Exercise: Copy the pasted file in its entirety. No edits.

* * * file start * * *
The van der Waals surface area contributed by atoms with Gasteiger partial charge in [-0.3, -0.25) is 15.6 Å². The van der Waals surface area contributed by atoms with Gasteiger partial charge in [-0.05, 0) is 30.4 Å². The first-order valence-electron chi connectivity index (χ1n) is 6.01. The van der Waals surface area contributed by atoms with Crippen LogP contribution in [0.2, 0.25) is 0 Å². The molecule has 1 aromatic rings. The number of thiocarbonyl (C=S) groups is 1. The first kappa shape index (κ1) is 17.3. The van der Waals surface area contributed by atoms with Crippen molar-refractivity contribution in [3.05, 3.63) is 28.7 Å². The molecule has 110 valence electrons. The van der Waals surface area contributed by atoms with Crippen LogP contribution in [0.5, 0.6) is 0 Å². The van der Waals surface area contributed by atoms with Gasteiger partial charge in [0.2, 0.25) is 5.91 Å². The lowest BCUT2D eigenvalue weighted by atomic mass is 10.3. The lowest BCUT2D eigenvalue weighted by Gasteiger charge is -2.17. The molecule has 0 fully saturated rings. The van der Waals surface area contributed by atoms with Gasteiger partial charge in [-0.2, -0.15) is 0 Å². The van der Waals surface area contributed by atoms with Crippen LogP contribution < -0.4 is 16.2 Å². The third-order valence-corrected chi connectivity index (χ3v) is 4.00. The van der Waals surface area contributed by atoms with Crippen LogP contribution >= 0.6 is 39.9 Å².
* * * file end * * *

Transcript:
The van der Waals surface area contributed by atoms with Gasteiger partial charge in [-0.3, -0.25) is 15.6 Å². The van der Waals surface area contributed by atoms with Gasteiger partial charge in [-0.05, 0) is 30.4 Å². The first-order valence-electron chi connectivity index (χ1n) is 6.01. The van der Waals surface area contributed by atoms with Crippen LogP contribution in [0.2, 0.25) is 0 Å². The molecule has 1 aromatic rings. The number of thiocarbonyl (C=S) groups is 1. The first kappa shape index (κ1) is 17.3. The van der Waals surface area contributed by atoms with Crippen molar-refractivity contribution in [3.05, 3.63) is 28.7 Å². The molecule has 110 valence electrons. The van der Waals surface area contributed by atoms with Crippen LogP contribution in [0.5, 0.6) is 0 Å². The van der Waals surface area contributed by atoms with Gasteiger partial charge in [0.2, 0.25) is 5.91 Å². The lowest BCUT2D eigenvalue weighted by atomic mass is 10.3. The lowest BCUT2D eigenvalue weighted by Gasteiger charge is -2.17. The molecule has 0 fully saturated rings. The van der Waals surface area contributed by atoms with Gasteiger partial charge in [-0.2, -0.15) is 0 Å². The van der Waals surface area contributed by atoms with Crippen LogP contribution < -0.4 is 16.2 Å². The third-order valence-corrected chi connectivity index (χ3v) is 4.00. The van der Waals surface area contributed by atoms with Crippen LogP contribution >= 0.6 is 39.9 Å².